This is the worst we have encountered so far. The ugliness of the entrance to Luoji Shan. Half mentioned in the Lonely Planet as a lovely place to explore. It has now been found. We didn't make it much past the gate. The mana of the place has been spiked. The Joni Mitchell song springs to mind "Big Yellow Taxi", you know the one that goes, "They paved paradise and put up a parkin' lot, With a pink hotel, a boutique, and a swingin' hot spot". Its more than "a dollar and a half to see them" though, in China you get stung on average about 80 yuan ($20 dollars at the moment) for every natural feature you want to cast eyes on. We wouldn't mind if the money went to environmental protection.
Out of curiousity I followed my train of thought to investigate what motivated Joni Mitchell to write these lyrics. I didn't have to go far. Wikipedia quotes her,
I wrote 'Big Yellow Taxi' on my first trip to Hawaii. I took a taxi to the hotel and when I woke up the next morning, I threw back the curtains and saw these beautiful green mountains in the distance. Then, I looked down and there was a parking lot as far as the eye could see, and it broke my heart... this blight on paradise. That's when I sat down and wrote the song.
Hawaii as I have encountered in other reading (Song of the Dodo is recommended) is the extinction capital of earth, half of its 140 historically recorded bird species are extinct. Theres still plenty of trees in Hawaii though. It gets back to my point about New Zealand, things look nice on the outside, but there is no equilibrium, bird populations are getting smaller and more isolated and vulnerable to disease. If Avian influenza, hits us like it hit Hawaii with its vulnerable species, we can say good bye to a few more species. But I digress Penny and I are on holiday...
From Xichang we took a night train sitting up (rather than lying down) to Emei Shan. Tourist attraction supreme. This is the place where all those Chinese painting of enchanted looking landscapes (like the photos we took below at the Sichuan Art Gallery are from). I especially like the one with the train, as it shows the composers eye for reality!
Our reality was cloudy. We got off the train at 3am and accepted a touts inflated taxi to the Teddy Bear Hotel, famous and very comfortable backpacker hang-out. You can't bargain on prices at 3am in the morning. We didn't even try. We weren't in any hurry that morning our only deadline was checkout. Emei Shan was a late addition to our plans, we didn't really know anything about it. We packed a light pack expecting an easy stroll for an afternoon up a bit of a hill and ended up walking for 12 hours up 3000 metres up an increasingly dark train and staying in an old monastery, complete with nightman with flashlight and limp, under huge eiderdowns.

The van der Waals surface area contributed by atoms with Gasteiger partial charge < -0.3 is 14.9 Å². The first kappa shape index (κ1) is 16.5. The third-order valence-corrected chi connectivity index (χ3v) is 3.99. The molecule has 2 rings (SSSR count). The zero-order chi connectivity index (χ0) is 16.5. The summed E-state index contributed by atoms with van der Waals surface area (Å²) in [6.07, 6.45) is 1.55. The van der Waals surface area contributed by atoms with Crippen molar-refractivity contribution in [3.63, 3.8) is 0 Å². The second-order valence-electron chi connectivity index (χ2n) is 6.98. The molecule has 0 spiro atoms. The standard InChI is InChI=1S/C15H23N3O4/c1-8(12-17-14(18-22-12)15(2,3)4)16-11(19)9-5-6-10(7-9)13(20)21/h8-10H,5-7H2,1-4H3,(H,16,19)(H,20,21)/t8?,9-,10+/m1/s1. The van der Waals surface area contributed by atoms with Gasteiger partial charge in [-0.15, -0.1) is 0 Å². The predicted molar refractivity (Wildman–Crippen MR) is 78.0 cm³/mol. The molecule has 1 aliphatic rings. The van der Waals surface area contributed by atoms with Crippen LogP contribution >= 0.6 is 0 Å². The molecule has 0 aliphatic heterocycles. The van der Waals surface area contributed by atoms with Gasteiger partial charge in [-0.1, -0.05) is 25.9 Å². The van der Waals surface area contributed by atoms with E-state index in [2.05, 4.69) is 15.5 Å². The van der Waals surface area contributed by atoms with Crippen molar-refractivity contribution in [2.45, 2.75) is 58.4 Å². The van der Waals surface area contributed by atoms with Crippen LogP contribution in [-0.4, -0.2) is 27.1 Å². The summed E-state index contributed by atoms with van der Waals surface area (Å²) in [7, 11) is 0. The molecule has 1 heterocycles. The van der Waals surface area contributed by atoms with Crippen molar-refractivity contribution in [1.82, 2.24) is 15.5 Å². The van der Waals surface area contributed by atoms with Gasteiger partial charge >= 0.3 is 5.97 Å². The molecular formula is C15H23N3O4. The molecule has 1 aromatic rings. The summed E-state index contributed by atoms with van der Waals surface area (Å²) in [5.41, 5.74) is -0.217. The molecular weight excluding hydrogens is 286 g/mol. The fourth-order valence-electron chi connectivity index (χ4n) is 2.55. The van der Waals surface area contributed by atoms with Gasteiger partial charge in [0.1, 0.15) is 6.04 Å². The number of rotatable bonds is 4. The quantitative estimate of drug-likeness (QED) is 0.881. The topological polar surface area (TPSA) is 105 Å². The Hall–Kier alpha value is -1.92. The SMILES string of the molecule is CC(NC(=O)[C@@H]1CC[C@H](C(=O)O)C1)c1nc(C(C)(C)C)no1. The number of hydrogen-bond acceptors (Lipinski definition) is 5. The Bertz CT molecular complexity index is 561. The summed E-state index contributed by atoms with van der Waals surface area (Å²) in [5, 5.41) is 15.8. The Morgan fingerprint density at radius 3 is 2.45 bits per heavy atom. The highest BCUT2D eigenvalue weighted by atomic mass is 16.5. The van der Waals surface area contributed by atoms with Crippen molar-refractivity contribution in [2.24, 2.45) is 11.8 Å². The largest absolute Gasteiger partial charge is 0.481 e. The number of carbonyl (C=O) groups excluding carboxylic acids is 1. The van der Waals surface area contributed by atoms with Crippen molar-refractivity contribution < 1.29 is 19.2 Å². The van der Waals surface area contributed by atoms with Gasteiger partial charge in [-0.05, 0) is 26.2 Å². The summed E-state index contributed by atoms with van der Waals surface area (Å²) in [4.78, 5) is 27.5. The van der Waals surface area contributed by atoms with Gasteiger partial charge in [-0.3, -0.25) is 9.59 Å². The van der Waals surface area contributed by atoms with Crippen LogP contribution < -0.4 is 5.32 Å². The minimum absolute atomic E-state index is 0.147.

It was a fantastic day though. We checked out the museum at the bottom, which is worth visiting , if only for satirical value, before strolling up the windy and rolling concrete path through a succession of small monasteries. Regular sprite sellers plied us successfully with sprite. The paths were quite apart from at the Pure Sound Pavillion where an instantaneous infusion of Chinese tourists injected themselves to hear the rushing waters of the gorge and to visit the valley of the monkeys (Tibetan Macaques)and its crazy little fluffballs.
We escaped the madness by heading up, and of the thousands, there were only a handful that joined us. We ate a lovely dinner in the forest at the hard wok cafe just below the Venerable Trees terrace. The path was going seriously up by here, steps, thousands of them. All these vegetables are carried in. Hard work!
We pushed on past the Magic Peak Monastery and the Elephant Bathing Pool. The latter was where one of the legendary figures landed his flying elepant for a wash. The Lonely Planet seems obsessed with the small size of the pool, but I'm thinking that it would be a perfect size for washing your flying elephant as after all your flying elephant would probably be quite small wouldn't it? And its certainly a nice pool, in an improbable place. (the photo is taken on the way back down).
In the dark we got to the last road end and pushed on past the empty hawker stalls (pondering the shelter and warmth they would give us if we were forced to camp out in our shared thin sleeping bag) to the next monastery, this one. Penny liked it, I didn't, I thought it was creepy and I was looking forward to roughing it for a night and sitting dishevelled and dazed on the summit in the morning feeling like I had just done an adventure race.
Instead next morning we extricated ourselves out of bed at an early hour (in the dark) and slogged for an hour up the hill to narrowly lose the race to the first massive group coming out of the cable car. Theres actually two cable cars they must have decided the first wasn't big enough. The summit was sort of surreal. Pretty, but.
We had noodles and quickly headed down. 2000 metres of steps is many. The pain comes about a day later to the calfs, and stays for at least two days (we still have it). We went down the short way past some more monastery and tuck shops and lovely forests, back to the numbers and the toots and the beauty of the valleys. In Tibetan areas it was music drifting up the valleys here it is traffic noise (note to Chinese censors, ban tooting an Emei Shan, its a sacred mountain for goodness sake!!).
Next up for the day was Leshan and its Giant Buddha. It was big, 71 metres they say. And ancient, construction started around 700AD. I can imagine the awe of observors over the ages, but as discussed against the massiveness that is project China, you sort of expect it. My highlight for the day was the poetry of Dong Po...something along the lines of,
"Good to be the governor of Leshan Better to sit on Leshan's hill and drink tea".